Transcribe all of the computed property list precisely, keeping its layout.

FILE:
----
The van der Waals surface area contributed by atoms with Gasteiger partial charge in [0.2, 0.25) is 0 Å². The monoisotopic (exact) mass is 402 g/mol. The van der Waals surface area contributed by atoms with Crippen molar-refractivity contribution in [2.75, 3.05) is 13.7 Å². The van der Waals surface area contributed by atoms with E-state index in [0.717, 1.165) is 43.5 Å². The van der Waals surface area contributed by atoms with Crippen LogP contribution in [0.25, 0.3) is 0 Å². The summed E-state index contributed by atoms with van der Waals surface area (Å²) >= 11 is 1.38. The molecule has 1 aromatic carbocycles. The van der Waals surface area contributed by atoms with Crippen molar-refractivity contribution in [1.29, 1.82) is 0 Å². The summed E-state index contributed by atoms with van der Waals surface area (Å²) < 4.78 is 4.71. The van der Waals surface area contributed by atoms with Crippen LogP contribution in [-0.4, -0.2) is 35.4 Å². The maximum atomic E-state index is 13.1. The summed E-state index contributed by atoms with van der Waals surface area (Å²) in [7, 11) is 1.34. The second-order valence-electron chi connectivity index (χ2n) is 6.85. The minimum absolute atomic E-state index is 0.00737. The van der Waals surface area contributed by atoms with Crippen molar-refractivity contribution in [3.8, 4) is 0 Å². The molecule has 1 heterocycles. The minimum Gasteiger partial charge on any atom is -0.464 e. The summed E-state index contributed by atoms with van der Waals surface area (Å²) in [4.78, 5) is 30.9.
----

The van der Waals surface area contributed by atoms with Gasteiger partial charge in [0.2, 0.25) is 0 Å². The monoisotopic (exact) mass is 402 g/mol. The van der Waals surface area contributed by atoms with Crippen molar-refractivity contribution in [2.75, 3.05) is 13.7 Å². The van der Waals surface area contributed by atoms with E-state index in [0.717, 1.165) is 43.5 Å². The van der Waals surface area contributed by atoms with Crippen LogP contribution in [0.25, 0.3) is 0 Å². The summed E-state index contributed by atoms with van der Waals surface area (Å²) >= 11 is 1.38. The molecule has 1 aromatic carbocycles. The van der Waals surface area contributed by atoms with Crippen molar-refractivity contribution in [1.29, 1.82) is 0 Å². The summed E-state index contributed by atoms with van der Waals surface area (Å²) < 4.78 is 4.71. The van der Waals surface area contributed by atoms with Crippen LogP contribution in [-0.4, -0.2) is 35.4 Å². The maximum atomic E-state index is 13.1. The summed E-state index contributed by atoms with van der Waals surface area (Å²) in [7, 11) is 1.34. The second-order valence-electron chi connectivity index (χ2n) is 6.85. The minimum absolute atomic E-state index is 0.00737. The van der Waals surface area contributed by atoms with Crippen molar-refractivity contribution in [3.8, 4) is 0 Å². The molecule has 1 heterocycles. The minimum Gasteiger partial charge on any atom is -0.464 e. The summed E-state index contributed by atoms with van der Waals surface area (Å²) in [4.78, 5) is 30.9.